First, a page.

While some beginning and practicing teachers in the field may look for a "cookbook" to help them address all of the complex needs of their students, this book is not such a resource. Although cookbooks are effective resources for preparing meals, they rarely, if ever, address the real-life issues and strategies needed to meet the complicated needs of students with visual impairments. Instructional Strategies presents essential background information and theory, with a focus on strategies that will be useful to teachers. However, these strategies must be tailored, modified, and expanded to meet the individual needs of each student. To accomplish this, teachers should observe the behavior of their students carefully, use principles of diagnostic teaching skillfully, and make changes on an ongoing basis to address their students' changing needs. The information in this book should be considered a springboard for the creative and reflective teacher to begin planning appropriate strategies, knowing that other resources, ongoing professional development, and a solid dose of common sense will be needed to refine effective teaching techniques.

Instructional Strategies for Teaching Children and Youths with Visual Impairments is divided into two sections. The first section focuses on the topics of teaming, assessment, and basic instructional strategies. The book begins with a chapter on fundamental principles and strategies for working as an effective team member, the basis for all work of teachers of students with visual impairments. Then three chapters present assessment strategies for students who are blind or visually impaired. A key role of the teacher is to provide information to diagnosticians and school psychologists on effective assessment techniques, as well as to carry out portions of the assessment related to unique skills. This section concludes with two chapters on basic instructional strategies. The first relates to principles for making appropriate modifications in instruction, whereas the second relates to strategies for designing instruction in the areas of unique skills, called the expanded core curriculum, needed by students with visual impairments.

The second section focuses on specific instructional strategies in various areas or for specific groups of students. This section begins with a comprehensive chapter on addressing the needs of infants, toddlers, and preschoolers with visual impairments. The next five chapters focus on academic subject matter areas—literacy skills, social studies and science, mathematics, fine arts, and physical education and health—with special emphasis given to teaching the unique skills in each of these areas. The next seven chapters focus on specific components of the expanded core curriculum for students with visual impairments. These include the areas of visual efficiency, assistive technology, orientation and mobility, independent living skills, social skills, recreation and leisure skills, and career education. The success of students with visual impairments is influenced heavily by mastery of skills in these disability-specific areas and, therefore, a substantial portion of the book is devoted to these essential topics.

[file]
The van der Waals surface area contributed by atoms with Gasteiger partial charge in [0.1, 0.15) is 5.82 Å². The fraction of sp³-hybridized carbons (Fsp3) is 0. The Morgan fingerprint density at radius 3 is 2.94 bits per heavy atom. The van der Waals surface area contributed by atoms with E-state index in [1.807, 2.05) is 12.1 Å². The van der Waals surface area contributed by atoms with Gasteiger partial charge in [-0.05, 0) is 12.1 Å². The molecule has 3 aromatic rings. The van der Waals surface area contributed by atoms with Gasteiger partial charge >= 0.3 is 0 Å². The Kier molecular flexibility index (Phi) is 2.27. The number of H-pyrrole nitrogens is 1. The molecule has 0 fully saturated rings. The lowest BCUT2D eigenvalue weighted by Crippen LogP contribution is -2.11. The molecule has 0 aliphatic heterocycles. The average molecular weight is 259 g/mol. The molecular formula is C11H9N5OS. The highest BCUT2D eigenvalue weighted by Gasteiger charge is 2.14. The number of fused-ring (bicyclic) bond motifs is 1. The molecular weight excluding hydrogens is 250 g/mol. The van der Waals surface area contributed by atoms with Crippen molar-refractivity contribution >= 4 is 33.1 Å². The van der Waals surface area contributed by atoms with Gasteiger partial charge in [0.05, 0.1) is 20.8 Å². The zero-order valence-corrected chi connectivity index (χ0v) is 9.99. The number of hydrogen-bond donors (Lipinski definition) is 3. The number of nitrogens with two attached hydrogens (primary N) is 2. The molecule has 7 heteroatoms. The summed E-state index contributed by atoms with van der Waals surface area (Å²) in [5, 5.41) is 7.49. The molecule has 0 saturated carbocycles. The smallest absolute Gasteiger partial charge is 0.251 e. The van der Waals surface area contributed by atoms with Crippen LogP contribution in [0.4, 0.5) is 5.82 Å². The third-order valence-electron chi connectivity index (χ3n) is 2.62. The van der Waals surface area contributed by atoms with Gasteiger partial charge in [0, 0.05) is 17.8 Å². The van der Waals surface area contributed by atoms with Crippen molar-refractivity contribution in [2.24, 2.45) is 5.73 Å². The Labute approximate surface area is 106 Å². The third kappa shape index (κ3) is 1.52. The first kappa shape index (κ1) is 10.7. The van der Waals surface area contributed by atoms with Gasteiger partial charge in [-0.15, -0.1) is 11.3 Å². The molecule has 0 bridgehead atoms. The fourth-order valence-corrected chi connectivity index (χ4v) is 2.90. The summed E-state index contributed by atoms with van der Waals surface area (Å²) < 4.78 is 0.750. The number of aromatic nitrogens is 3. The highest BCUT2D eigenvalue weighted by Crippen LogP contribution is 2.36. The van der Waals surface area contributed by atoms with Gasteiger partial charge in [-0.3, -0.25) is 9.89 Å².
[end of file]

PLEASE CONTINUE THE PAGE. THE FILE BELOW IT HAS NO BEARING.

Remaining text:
A chapter is then presented on general strategies for teaching students with additional disabilities, although the beginning teacher will need further information and strategies to work effectively with this population. Additional readings are offered for this purpose, as well as additional strategies on this topic in Chapters 7–19. The book ends with a chapter devoted to providing information on blindness and visual impairment to parents and the general public, a unique role of teachers of students with visual impairments.

A key component of success for a teacher of students with visual impairments is a commitment to lifelong learning and continued professional development. New strategies, materials, resources, and technologies are being developed at a rapid pace, and the successful teacher must take steps to gain new information on an ongoing basis. Instructional Strategies for Teaching Children and Youths with Visual Impairments presents a wealth of information from highly skilled professionals in the field and represents a foundation on which further knowledge and skills may be built.

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Foundations of Education, 2nd Edition, © 2000 American Foundation for the Blind. All rights reserved.